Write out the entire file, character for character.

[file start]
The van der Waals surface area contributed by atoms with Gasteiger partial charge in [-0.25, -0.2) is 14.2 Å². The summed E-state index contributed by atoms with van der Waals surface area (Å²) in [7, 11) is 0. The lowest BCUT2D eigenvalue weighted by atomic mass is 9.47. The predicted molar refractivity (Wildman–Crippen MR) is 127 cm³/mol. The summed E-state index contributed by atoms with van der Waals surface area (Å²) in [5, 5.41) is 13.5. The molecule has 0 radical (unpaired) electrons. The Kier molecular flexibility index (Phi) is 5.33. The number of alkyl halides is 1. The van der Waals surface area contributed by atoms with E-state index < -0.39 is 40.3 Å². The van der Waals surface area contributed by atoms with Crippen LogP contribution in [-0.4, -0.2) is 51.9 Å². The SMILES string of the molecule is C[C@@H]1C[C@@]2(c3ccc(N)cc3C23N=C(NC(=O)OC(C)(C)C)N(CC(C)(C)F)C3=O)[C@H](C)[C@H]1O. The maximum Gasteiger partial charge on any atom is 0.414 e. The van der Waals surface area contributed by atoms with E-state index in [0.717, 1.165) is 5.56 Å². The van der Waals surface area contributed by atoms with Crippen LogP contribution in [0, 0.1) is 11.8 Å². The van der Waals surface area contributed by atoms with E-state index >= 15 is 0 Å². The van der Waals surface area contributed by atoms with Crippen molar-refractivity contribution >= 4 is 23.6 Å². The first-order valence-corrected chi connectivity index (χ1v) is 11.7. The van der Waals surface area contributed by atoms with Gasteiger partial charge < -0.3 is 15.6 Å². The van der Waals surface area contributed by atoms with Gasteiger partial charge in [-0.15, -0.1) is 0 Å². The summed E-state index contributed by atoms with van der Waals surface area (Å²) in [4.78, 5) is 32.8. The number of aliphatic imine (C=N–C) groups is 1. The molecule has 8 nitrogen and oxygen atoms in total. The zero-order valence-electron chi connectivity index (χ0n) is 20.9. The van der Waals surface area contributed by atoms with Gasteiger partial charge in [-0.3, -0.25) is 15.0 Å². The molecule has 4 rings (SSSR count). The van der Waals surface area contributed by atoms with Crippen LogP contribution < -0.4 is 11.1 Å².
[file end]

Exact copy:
The van der Waals surface area contributed by atoms with Gasteiger partial charge in [-0.25, -0.2) is 14.2 Å². The summed E-state index contributed by atoms with van der Waals surface area (Å²) in [7, 11) is 0. The lowest BCUT2D eigenvalue weighted by atomic mass is 9.47. The predicted molar refractivity (Wildman–Crippen MR) is 127 cm³/mol. The summed E-state index contributed by atoms with van der Waals surface area (Å²) in [5, 5.41) is 13.5. The molecule has 0 radical (unpaired) electrons. The Kier molecular flexibility index (Phi) is 5.33. The number of alkyl halides is 1. The van der Waals surface area contributed by atoms with E-state index < -0.39 is 40.3 Å². The van der Waals surface area contributed by atoms with Crippen LogP contribution in [-0.4, -0.2) is 51.9 Å². The SMILES string of the molecule is C[C@@H]1C[C@@]2(c3ccc(N)cc3C23N=C(NC(=O)OC(C)(C)C)N(CC(C)(C)F)C3=O)[C@H](C)[C@H]1O. The maximum Gasteiger partial charge on any atom is 0.414 e. The van der Waals surface area contributed by atoms with E-state index in [0.717, 1.165) is 5.56 Å². The van der Waals surface area contributed by atoms with Crippen LogP contribution in [0, 0.1) is 11.8 Å². The van der Waals surface area contributed by atoms with E-state index >= 15 is 0 Å². The van der Waals surface area contributed by atoms with Crippen molar-refractivity contribution >= 4 is 23.6 Å². The first-order valence-corrected chi connectivity index (χ1v) is 11.7. The van der Waals surface area contributed by atoms with Gasteiger partial charge < -0.3 is 15.6 Å². The van der Waals surface area contributed by atoms with Gasteiger partial charge in [-0.15, -0.1) is 0 Å². The summed E-state index contributed by atoms with van der Waals surface area (Å²) in [4.78, 5) is 32.8. The number of aliphatic imine (C=N–C) groups is 1. The molecule has 8 nitrogen and oxygen atoms in total. The zero-order valence-electron chi connectivity index (χ0n) is 20.9. The van der Waals surface area contributed by atoms with Gasteiger partial charge in [-0.3, -0.25) is 15.0 Å². The molecule has 4 rings (SSSR count). The van der Waals surface area contributed by atoms with Crippen LogP contribution < -0.4 is 11.1 Å².